Aquaculture & Aquaponics

Fish is an important source of protein for millions of people throughout the world. And yet the world’s natural occurrences are unable to meet the rapidly growing demand for fish. Breeding fish in aquaculture may help to protect natural resources and ecosystems, while improving food security. However, this is only possible if conducted within sustainable aquaculture: environmental, economic and social aspects must be taken into account equally. With regard to this triad, at IGB we explore aspects such as resource-saving and efficient production, animal welfare and alternative therapeutics, organic feed and self-sufficiency concepts. The aquaponics system developed at IGB, known as ‘Tomato-Fish’, is particularly resource-saving: combined fish and vegetable farming saves water, energy, artificial fertiliser and space, and considerably reduces emissions in food production. We also use our expertise in fish genetics and reproduction to protect species. We communicate our research topics and results to different stakeholders and practice partners in a targeted manner, ensuring that our scientific findings are transferred to practice* without delay.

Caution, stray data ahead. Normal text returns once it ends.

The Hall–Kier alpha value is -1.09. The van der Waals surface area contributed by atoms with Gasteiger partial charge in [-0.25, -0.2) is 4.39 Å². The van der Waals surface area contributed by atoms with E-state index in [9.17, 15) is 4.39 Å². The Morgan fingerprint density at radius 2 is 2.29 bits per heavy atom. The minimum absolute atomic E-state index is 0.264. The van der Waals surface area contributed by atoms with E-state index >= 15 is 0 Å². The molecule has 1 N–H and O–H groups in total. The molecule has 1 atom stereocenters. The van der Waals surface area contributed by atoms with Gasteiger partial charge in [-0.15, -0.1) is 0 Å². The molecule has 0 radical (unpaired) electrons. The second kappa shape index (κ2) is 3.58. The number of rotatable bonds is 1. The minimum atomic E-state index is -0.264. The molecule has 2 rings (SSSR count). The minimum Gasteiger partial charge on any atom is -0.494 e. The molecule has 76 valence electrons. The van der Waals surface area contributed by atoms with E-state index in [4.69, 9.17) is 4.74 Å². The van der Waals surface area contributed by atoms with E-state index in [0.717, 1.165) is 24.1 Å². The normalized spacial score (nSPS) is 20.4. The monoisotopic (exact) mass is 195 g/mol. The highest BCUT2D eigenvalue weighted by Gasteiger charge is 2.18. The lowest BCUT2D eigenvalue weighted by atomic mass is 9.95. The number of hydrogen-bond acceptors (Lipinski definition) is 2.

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Insects provide relaxation

IGB PhD student Martin Tschirner investigates the influence of insect-based feed on fish.

Related Projects

INAPRO- Innovative Aquaponics for Professional Application

Innovative model and demonstration based water management for resource efficiency in integrated multitrophic agriculture and aquaculture systems
Contact person
Werner Kloas
Daniela Baganz
Steffi Kowalski
(Dept. 4) Biology and Ecology of Fishes
(Dept. 5) Ecophysiology and Aquaculture

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Experts at IGB

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